There is a very fine line between turning the other cheek and having people walk all over you, and nobody understands this better than those who work in aged care.
We as a society expect aged care staff to treat older people with dignity and respect, but some of the emotional and cognitive impairments that often come with old age can result in that level of respect not being reciprocated by residents.
In many cases, particularly when dementia is involved, aged care staff put up with both physical and verbal abuse from residents, and are then expected to smile and continue delivering quality care.
Hearing phrases like “I pay your wages!” and being referred to as “slaves” are definitely not new to veteran aged care staff, but according to some, there has been a noticeable increase in that kind of behaviour following recent changes to the aged care standards.
Online reports reveal that some staff feel as though residents have begun treating their nurse call button like a “little silver bell’ that is used to summon a butler, rather than an alert system.
One staff member even recalled a resident being reffered to as a dog when asking a resident if she would like some assistance.
Whether or not these attitudes are a reflection of changing attitudes towards what is expected in aged care, is open for interpretation.
But if new standards in aged care require a change in attitude from providers and their staff, then it’s not far fetched to imagine that there would be some residents who have picked up on this and might be taking things a bit far.
Families of aged care residents have often held unrealistic views regarding what aged care providers are actually capable of, and some staff believe that the new standards and media scrutiny has only heightened these expectations.
The level of scrutiny that has been placed on the aged care sector over the last 14 months has revealed a number of atrocities, shortcomings, and failures that large portions of the general public were completely unaware of.
This increase in societal awareness has empowered many within the industry to finally speak up, while vindicating the opinions of others who have spent decades pointing out the industry’s problems and trying to have their opinions heard.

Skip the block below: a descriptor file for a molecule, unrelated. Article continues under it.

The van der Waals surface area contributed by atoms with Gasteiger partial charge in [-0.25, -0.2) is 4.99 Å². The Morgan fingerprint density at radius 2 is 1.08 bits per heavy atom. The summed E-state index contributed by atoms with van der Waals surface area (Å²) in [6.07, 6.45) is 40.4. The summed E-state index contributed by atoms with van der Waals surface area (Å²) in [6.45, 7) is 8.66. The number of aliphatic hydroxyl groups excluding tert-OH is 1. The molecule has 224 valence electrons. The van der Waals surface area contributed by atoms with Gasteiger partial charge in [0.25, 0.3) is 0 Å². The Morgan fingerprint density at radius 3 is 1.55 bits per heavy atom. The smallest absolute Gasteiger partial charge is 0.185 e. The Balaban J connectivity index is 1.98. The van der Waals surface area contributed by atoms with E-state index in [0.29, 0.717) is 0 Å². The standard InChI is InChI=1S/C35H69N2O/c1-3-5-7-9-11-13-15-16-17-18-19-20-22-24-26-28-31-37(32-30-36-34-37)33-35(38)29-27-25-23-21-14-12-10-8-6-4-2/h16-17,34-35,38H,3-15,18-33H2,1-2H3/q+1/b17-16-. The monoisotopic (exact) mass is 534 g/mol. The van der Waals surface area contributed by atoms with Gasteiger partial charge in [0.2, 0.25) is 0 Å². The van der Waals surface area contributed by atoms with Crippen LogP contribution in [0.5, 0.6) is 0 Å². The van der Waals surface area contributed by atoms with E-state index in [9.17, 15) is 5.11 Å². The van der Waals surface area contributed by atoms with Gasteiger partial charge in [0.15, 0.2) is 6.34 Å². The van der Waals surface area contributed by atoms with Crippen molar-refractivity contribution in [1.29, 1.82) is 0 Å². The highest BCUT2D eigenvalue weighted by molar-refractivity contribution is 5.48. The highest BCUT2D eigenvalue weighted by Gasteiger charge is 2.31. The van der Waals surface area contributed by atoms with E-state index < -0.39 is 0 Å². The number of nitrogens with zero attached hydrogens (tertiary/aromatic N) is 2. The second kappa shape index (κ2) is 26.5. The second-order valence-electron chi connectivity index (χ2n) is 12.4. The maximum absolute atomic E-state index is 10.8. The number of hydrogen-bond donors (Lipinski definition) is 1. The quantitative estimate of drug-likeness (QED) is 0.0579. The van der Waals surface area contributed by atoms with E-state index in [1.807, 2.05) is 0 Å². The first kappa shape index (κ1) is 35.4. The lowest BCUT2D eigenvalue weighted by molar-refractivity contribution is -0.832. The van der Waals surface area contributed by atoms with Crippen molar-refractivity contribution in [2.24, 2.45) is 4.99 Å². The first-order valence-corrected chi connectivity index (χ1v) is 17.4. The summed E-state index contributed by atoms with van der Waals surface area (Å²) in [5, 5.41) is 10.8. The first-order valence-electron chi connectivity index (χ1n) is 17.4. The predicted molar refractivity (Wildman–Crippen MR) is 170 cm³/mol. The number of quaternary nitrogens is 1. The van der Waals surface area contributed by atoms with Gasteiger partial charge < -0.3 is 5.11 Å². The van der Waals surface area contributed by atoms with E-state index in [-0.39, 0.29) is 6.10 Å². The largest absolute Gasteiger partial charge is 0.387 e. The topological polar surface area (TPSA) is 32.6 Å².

The dam wall of silence has finally burst, and it’s only natural that these attitudes would filter down to residents in aged care and their families.
When you consider the fact that the Royal Commission’s Interim Report described a fear of retribution as being one of the driving forces of a lack of resident feedback, an increase in criticism from residents and families may actually indicate an increase in trust.
But that probably doesn’t mean a lot to the hardworking aged care staff who are constantly asked to endure with no indication of reprieve.
Policing negative comments and verbal abuse from residents that are directed towards aged care staff would be near on impossible, but acknowledging what aged care staff goes through by increasing their pay would go a long way in proving that we value what they do.
Personal Care Assistants are the backbone of the Australian aged care industry, yet they receive less pay than people working the registers in supermarkets who don’t shoulder anywhere near the same level of risk or responsibility.
While nurses in aged care who care for the most vulnerable members of our society earn up to 10 or 15 percent less than those in the acute health sector.
How can we possibly believe that older people are valued if we fail to see the value in the work of those that care for them?
-This article has been edited